Race in the Classroom

Friday, October 9, 2015 | 0 Comment(s)

I asked a question in my lecture class yesterday.

I asked, "Is racial prejudice disappearing?"

Let's be clear, this was an intentionally ambiguous cue. A prompt that could be interpreted as "is it lessening" or "is it going away." Race, of course, being the major filter through which the question was received.

I figured this picture would draw in a larger audience. 
Immediately, and almost as if it were a automatic response, a Black woman in the front of the class began shaking her head, "no, no, no, no, no."

I asked her if she wished to expand on her position.

Her head continued to shake.

And at that moment, when I asked her if she wanted to share her opinion, we sat on the precipice of the reality of discussing race.

This young woman had to decide whether it was worth it to risk being White Man-splaned race by your professor in a large class of her peers.  The short answer: No. Fucking. Way.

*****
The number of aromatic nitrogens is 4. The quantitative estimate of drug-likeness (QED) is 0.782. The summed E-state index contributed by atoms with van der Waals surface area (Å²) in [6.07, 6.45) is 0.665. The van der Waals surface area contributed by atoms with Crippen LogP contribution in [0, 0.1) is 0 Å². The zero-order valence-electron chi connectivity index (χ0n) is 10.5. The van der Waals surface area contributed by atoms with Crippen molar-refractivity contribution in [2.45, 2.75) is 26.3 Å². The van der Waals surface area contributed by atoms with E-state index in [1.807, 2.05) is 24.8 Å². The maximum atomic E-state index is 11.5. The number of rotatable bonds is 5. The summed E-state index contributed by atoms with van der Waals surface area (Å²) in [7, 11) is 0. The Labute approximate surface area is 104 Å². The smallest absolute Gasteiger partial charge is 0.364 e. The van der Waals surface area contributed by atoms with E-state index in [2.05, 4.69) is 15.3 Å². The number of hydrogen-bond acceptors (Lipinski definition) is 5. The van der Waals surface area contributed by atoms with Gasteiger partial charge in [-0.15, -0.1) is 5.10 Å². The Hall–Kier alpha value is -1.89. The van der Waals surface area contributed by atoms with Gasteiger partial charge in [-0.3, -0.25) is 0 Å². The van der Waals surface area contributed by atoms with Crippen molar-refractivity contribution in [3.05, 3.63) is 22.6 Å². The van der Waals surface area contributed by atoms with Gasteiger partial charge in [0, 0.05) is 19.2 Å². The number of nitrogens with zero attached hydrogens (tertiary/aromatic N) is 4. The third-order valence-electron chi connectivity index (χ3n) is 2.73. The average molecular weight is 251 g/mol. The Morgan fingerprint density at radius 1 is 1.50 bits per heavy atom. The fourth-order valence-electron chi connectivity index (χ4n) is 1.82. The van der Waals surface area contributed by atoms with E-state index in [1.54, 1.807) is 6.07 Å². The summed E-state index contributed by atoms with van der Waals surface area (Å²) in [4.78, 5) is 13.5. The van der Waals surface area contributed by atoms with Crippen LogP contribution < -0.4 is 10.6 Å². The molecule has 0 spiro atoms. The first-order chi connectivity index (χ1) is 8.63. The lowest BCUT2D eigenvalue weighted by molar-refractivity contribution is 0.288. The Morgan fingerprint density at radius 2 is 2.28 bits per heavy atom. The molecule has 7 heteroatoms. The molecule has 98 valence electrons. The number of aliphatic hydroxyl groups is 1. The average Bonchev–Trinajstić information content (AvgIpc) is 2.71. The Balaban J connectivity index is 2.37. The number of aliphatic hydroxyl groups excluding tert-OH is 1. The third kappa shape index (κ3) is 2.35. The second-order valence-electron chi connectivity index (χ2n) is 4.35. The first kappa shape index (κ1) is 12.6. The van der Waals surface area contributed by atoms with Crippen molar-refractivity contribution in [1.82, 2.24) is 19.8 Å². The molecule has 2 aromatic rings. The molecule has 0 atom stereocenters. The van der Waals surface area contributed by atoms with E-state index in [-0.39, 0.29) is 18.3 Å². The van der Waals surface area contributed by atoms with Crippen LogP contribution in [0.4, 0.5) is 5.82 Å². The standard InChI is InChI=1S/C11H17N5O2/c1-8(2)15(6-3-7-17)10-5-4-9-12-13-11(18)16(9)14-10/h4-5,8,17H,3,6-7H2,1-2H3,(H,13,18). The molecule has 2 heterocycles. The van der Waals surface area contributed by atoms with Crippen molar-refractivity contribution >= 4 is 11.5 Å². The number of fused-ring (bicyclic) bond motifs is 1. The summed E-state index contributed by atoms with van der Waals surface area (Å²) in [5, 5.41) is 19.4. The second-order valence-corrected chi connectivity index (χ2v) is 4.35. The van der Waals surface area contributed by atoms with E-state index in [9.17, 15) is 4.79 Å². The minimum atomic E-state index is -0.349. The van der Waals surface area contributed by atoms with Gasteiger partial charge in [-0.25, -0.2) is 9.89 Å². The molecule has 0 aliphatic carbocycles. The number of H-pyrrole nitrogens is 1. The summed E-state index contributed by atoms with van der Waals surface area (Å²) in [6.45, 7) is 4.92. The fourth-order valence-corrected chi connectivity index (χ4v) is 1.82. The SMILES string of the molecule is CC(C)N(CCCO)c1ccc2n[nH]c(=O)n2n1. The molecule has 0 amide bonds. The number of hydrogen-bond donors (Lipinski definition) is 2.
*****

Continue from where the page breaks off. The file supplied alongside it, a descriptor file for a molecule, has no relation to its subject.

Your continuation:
She also had decide if I, a White teacher, was asking her to explain race to my class.

And a few questions later, a White male student near the front asked another question about "the place of White people" in the discussion about race, and I decided that a fundamental truth about this subject needed to be said aloud.

"Let's be clear, it is not Black people's responsibility to explain racism to you. It is not the job of the systematically disenfranchised to educate you about the reality of the world we all inhabit together. That is your job as a human being."

The entire class exhaled.

I should have added that it was also my job as their professor, but I hoped that was self-evident.

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